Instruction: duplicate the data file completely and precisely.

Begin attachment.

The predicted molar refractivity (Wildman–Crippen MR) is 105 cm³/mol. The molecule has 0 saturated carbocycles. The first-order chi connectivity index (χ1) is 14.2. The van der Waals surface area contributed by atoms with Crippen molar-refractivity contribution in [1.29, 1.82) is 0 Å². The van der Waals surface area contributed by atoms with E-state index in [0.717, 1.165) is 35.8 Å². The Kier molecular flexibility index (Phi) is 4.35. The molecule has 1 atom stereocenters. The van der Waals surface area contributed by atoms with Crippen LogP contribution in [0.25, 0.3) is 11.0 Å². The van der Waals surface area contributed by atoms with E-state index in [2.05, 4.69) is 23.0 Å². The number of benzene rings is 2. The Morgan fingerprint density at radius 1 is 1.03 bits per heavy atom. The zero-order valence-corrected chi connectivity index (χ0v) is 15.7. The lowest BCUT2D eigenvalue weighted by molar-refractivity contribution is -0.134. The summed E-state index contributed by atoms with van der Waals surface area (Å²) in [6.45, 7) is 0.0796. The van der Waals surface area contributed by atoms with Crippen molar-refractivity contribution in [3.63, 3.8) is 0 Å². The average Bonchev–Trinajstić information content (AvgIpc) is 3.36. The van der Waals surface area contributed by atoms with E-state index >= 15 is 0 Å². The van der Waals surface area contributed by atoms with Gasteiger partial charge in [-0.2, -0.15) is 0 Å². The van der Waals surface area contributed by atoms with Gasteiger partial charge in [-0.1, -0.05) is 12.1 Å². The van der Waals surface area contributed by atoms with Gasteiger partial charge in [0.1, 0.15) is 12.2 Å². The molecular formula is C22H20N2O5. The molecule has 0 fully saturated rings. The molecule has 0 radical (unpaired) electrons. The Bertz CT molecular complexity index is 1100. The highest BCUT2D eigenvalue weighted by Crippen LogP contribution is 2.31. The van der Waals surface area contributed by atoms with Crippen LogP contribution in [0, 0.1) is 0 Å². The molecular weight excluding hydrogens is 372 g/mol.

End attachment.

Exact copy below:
The predicted molar refractivity (Wildman–Crippen MR) is 105 cm³/mol. The molecule has 0 saturated carbocycles. The first-order chi connectivity index (χ1) is 14.2. The van der Waals surface area contributed by atoms with Crippen molar-refractivity contribution in [1.29, 1.82) is 0 Å². The van der Waals surface area contributed by atoms with E-state index in [0.717, 1.165) is 35.8 Å². The Kier molecular flexibility index (Phi) is 4.35. The molecule has 1 atom stereocenters. The van der Waals surface area contributed by atoms with Crippen LogP contribution in [0.25, 0.3) is 11.0 Å². The van der Waals surface area contributed by atoms with E-state index in [2.05, 4.69) is 23.0 Å². The number of benzene rings is 2. The Morgan fingerprint density at radius 1 is 1.03 bits per heavy atom. The zero-order valence-corrected chi connectivity index (χ0v) is 15.7. The lowest BCUT2D eigenvalue weighted by molar-refractivity contribution is -0.134. The summed E-state index contributed by atoms with van der Waals surface area (Å²) in [6.45, 7) is 0.0796. The van der Waals surface area contributed by atoms with Crippen molar-refractivity contribution in [3.63, 3.8) is 0 Å². The average Bonchev–Trinajstić information content (AvgIpc) is 3.36. The van der Waals surface area contributed by atoms with E-state index >= 15 is 0 Å². The van der Waals surface area contributed by atoms with Gasteiger partial charge in [-0.2, -0.15) is 0 Å². The van der Waals surface area contributed by atoms with Gasteiger partial charge in [-0.1, -0.05) is 12.1 Å². The van der Waals surface area contributed by atoms with Gasteiger partial charge in [0.1, 0.15) is 12.2 Å². The molecular formula is C22H20N2O5. The molecule has 0 fully saturated rings. The molecule has 0 radical (unpaired) electrons. The Bertz CT molecular complexity index is 1100. The highest BCUT2D eigenvalue weighted by Crippen LogP contribution is 2.31. The van der Waals surface area contributed by atoms with Crippen LogP contribution in [0, 0.1) is 0 Å². The molecular weight excluding hydrogens is 372 g/mol.